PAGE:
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2018’s Game of the Year: The Premiere Medieval Open-World RPG

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    Kingdom Come: Deliverance

    Rating: 5.0 – Flawless

    2018’s Game of the Year: The Premiere Medieval Open-World RPG

    Have you ever played an open-world game, like Skyrim or Oblivion, and enjoyed the general freedom you had and the options for builds and exploration, as well as questing and collecting rare artifacts, but then asked yourself "hey wait a minute? Why is there all this food when I don’t have to eat? Beds when I don’t have to sleep?" If you have, then Kingdom Come: Deliverance is your friend because you actually have to take care of yourself to survive in this Medieval Open-World RPG.

    Premise: Deadbeat Nobody Becomes a Somebody

    Tired of being the "Chosen One"? The "Savior of Blah de Blah?" The "Dragonborn" or "prophesied hero" or "guy in general who is fated to be great and spoken of like some kind of Greek God just for breathing"? Are you, broadly speaking, tied of being special just for clicking "New Game"? Have you ever wanted to…

    …Earn respect and glory? Grow from some nobody and become a big somebody through your own merits?

    If so, then Kingdom Come: Deliverance is the game for you.

    You are Henry, son of Martin, of Skalitz. You are some sixteen year-old kid who isn’t really good at anything and, up to the point where you take control of him and make him into whoever you want him to be, have basically just been a normal kid doing normal kid things but in Medieval times. You aren’t well-connected, you don’t have nice clothes, you aren’t super strong, super smart, particularly skilled, or even clean! You’re literally just some guy in 1403, Bohemia (known now as Czechia), and by the Devil’s luck have been forced out of your home and expected to live out a life of hardship and adventure in a world that doesn’t give a crap about you but is willing to at least bless you so long as you don’t go stealing their underwear to sell to the local fences.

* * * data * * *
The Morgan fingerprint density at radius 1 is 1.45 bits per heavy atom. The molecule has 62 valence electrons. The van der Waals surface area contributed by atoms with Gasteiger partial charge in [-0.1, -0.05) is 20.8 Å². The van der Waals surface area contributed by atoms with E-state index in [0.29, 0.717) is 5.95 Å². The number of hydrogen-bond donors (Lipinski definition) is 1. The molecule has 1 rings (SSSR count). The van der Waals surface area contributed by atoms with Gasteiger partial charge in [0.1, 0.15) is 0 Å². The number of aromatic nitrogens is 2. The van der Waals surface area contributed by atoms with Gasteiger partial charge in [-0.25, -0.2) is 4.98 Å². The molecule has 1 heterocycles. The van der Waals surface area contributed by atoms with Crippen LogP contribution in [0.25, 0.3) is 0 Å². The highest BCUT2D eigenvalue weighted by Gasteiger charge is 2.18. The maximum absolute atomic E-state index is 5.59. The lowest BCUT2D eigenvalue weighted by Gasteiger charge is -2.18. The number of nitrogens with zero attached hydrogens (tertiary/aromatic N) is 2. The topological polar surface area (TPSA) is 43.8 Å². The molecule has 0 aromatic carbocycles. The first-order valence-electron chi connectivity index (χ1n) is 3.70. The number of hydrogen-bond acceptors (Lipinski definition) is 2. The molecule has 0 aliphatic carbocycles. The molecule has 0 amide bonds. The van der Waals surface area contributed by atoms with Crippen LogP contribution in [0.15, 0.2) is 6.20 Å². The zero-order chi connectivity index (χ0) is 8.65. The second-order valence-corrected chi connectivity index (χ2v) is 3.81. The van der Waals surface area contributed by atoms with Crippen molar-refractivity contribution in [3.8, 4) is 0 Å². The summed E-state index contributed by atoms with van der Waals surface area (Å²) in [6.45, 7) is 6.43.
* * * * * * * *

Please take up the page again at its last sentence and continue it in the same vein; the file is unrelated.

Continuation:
Henry’s not exactly a blank-slate protagonist like Link but he isn’t as defined as Geralt is either. Henry’s fully voiced and, especially in the main quest, has his own personality and character but for the most part Henry is essentially whoever you want him to be based on your actions and whether or not you can be bothered to clean him up and make himself a useful member of Bohemian society or just some two-bit thug with a chip on his shoulder and no respect for "the man".

    Early on, and I really want to emphasize this, you are some guy. You aren’t a fighter, you can’t shoot a bow (without risking shooting yourself at least), you can’t even put a band-aid on your booboos, and you can’t even read. So don’t go in expecting to be the hero before you can even properly cut a training dummy.

    Once you’ve freed yourself from the mandatory first few main quests, you have the freedom to do whatever you want throughout the whole of the Sasau River Valley, a region in medieval Bohemia that is approximately half the size of Skyrim in terms of rendered space. I think it’s about "8 square kilometers" compared to Skyrim’s 18-ish.

    This game is historically based and mostly accurate, but I won’t be getting into that until the end as that’s more setting than actual gameplay. It’s like how Tamriel is the setting for all the Elders Scrolls games but you don’t need to know that or be told much about it to sold or turned off by the prospect of buying an Elders Scrolls game. However, because historicity is a selling point, I’ll talk about that with my amateur knowledge of medieval history based largely on what more qualified YouTubers such as Shadiversity and Metatron have said.